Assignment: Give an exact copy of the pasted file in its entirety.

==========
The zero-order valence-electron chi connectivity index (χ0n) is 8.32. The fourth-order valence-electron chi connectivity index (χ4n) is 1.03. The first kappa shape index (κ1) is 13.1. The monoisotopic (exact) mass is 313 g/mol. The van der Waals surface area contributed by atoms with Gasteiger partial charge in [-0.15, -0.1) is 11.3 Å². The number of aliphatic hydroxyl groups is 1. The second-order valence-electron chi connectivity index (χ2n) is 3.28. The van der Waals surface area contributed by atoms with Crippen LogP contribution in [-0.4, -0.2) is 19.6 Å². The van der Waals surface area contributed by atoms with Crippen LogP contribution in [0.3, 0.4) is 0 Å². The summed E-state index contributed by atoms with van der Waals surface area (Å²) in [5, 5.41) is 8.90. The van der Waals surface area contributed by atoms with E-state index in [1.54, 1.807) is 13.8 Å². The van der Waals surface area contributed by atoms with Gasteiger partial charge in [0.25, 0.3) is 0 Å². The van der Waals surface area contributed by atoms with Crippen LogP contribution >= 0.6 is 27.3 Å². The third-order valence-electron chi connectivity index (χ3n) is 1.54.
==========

The zero-order valence-electron chi connectivity index (χ0n) is 8.32. The fourth-order valence-electron chi connectivity index (χ4n) is 1.03. The first kappa shape index (κ1) is 13.1. The monoisotopic (exact) mass is 313 g/mol. The van der Waals surface area contributed by atoms with Gasteiger partial charge in [-0.15, -0.1) is 11.3 Å². The number of aliphatic hydroxyl groups is 1. The second-order valence-electron chi connectivity index (χ2n) is 3.28. The van der Waals surface area contributed by atoms with Crippen LogP contribution in [-0.4, -0.2) is 19.6 Å². The van der Waals surface area contributed by atoms with Crippen LogP contribution in [0.3, 0.4) is 0 Å². The summed E-state index contributed by atoms with van der Waals surface area (Å²) in [5, 5.41) is 8.90. The van der Waals surface area contributed by atoms with E-state index in [1.54, 1.807) is 13.8 Å². The van der Waals surface area contributed by atoms with Gasteiger partial charge in [0.25, 0.3) is 0 Å². The van der Waals surface area contributed by atoms with Crippen LogP contribution >= 0.6 is 27.3 Å². The third-order valence-electron chi connectivity index (χ3n) is 1.54.